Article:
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Sunday, April 3, 2016

Trump foreign policy mirrors nation's own: We do what we want.

It may come as a shock to the Bernie-Bros and Shillary-bots, columnists, foreign policy, political and military experts but, though they may be able to run circles around him in foreign policy theory, the Donald has a clearer grasp of US military practice than any of them.

And he need not bother to "expand" what's on the books. We do what we want.

While punishing pundits and ham-handed hand-holders joined together to gnash their collective teeth in righteous indignation at Trump, a CIA insider reassured us:
Former CIA director Michael Hayden, who also served as a four-star Air Force general and the director of the National Security Agency, sees a remedy: The military would save us from Trump’s excesses if he somehow gets elected. “If any future president wants . . . to waterboard anybody, he better bring his own bucket,” Hayden has said. The Pentagon would never let him get away with war crimes: “The American armed forces would refuse to act,” he told HBO’s Bill Maher recently. “You are required not to follow an unlawful order.” 
Hats off to Maher for not cracking up and sending a cascade of spittle over Mr. Hayden. While you get the sense he would get the irony, Maher is still a "truther" after all, in that he believes the "truth" that Islam is an inherently violent religion  bent on destruction of the west.

Almost 25-years-ago to the day of Trump's latest foreign policy "tough talk", on February 26 and 27, 1991, the White House demonstrated no need to "expand" existing law or even pass bogus legal memos as in the torture fiasco.

For it was on this day the US incinerated tens of thousands of Iraqi soldiers in a fiery massacre known as the "Highway of Death". The soldiers were withdrawing from Kuwait in compliance with UN Security Council Resolutions.
U.S. planes trapped the long convoys by disabling vehicles on two major highways in the front, and at the rear, and then pounded the resulting traffic jams for hours. "It was like shooting fish in a barrel," said one U.S. pilot. The horror is still there to see.
In short, rather than accept the offer of Iraq to surrender and leave the field of battle, Bush and the U.S. military strategists decided simply to kill as many Iraqis as they possibly could while the chance lasted. 
The pretext for massive extermination of Iraqi soldiers was the desire of the U.S. to destroy Iraqi equipment. But in reality the plan was to prevent Iraqi soldiers from retreating at all. Powell remarked even before the start of the war that Iraqi soldiers knew that they had been sent to Kuwait to die. Rick Atkinson of the Washington Post reasoned that "the noose has been tightened" around Iraqi forces so effectively that "escape is impossible" (February 27, 1991). What all of this amounts to is not a war but a massacre.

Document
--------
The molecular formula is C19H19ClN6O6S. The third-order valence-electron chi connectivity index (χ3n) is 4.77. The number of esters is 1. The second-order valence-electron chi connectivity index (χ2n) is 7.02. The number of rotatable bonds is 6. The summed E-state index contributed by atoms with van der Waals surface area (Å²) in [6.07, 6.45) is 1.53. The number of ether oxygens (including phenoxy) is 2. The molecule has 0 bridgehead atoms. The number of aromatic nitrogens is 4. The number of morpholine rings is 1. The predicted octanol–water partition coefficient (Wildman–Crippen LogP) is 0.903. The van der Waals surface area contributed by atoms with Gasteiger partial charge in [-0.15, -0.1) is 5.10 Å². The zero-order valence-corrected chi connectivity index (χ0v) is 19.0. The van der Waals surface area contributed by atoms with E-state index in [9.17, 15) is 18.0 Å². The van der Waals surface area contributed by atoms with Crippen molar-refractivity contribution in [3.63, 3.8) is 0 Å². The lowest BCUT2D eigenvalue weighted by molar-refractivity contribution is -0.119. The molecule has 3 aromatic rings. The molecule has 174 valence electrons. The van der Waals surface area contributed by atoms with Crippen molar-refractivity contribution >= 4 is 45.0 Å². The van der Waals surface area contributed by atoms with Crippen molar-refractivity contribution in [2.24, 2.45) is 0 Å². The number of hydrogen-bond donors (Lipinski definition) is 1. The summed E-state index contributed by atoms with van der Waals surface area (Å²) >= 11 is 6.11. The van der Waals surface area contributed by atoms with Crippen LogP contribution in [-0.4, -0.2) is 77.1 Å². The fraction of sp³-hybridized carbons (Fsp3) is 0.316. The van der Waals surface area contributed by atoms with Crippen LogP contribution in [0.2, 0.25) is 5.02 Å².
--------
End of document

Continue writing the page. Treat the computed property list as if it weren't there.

The massacre of withdrawing Iraqi soldiers violates the Geneva Conventions of 1949, Common Article III, which outlaws the killing of soldiers who are out of combat. Additional war crimes are added for intentionally targeting civilians, of which there were busloads caught up in traffic jam.

But this is just not permissible to say.

Even Rosa Brooks, professor at Georgetown University Law Center and a former Pentagon official, overlooks the forest so shaded is she by the trees. While she is clearly troubled by his comments, she can't quite move the ball past the torture extravaganza at Abu Ghirab, Guantanamo and various other 'black sites' post-911.
Think back to the first few years after the 9/11 attacks. The Pentagon initially planned to treat Taliban and al-Qaeda prisoners in accordance with the rules laid out in the Geneva Conventions, but the White House considered this inconvenient. (Under those rules, prisoners can’t be detained secretly and with no review process, and they most definitely can’t be waterboarded.) So the White House found some unusually compliant Justice Department lawyers, and by January 2002, the department’s office of legal counsel was instructing the Defense Department that Geneva Convention protections did not apply to Taliban or al-Qaeda fighters.
She is concerned, given the Bush administrations manipulation of "torture memos" - which in effect said what we're doing to captured Al Queda folks isn't torture, therefore it isn't subject to the Geneva Conventions - Trump may do the same thing.

Missing from her post-911 abuse of power critique of Bush is the war crime of invading and bombing Afghanistan at all. We were not attacked nor were we under threat of attack at any time from the sovereign state of Afghanistan. We were not immune to it's charms however, or of our desire to insert ourselves back into that part of the world in a permanent way. All but two of the highjackers were Saudis and none were from Afghanistan.s

US airstrikes in that country, extremely precise "errant" strikes against Doctors Without Borders Hospitals and Saudi led US-weaponized and supported attacks on civilian markets in Yemen are the rule, not the exception. The fact these atrocities and war crimes pass without pause is a testament to our sanctified view of those illegal activities versus the activities of "others."

Or of course we need look no farther than Hillary Clintons favorite war, Iraq III, for which she voted as perhaps the crime of the century. Surpassed only by Hiroshima, Iraq 2003 was a supreme war crime, crime against humanity - more than 1 million Iraqis were killed - and disabused the world of the notion the UN retained any legitimacy whatsoever.

Should I go on? Please. Do your own research and get back to me.

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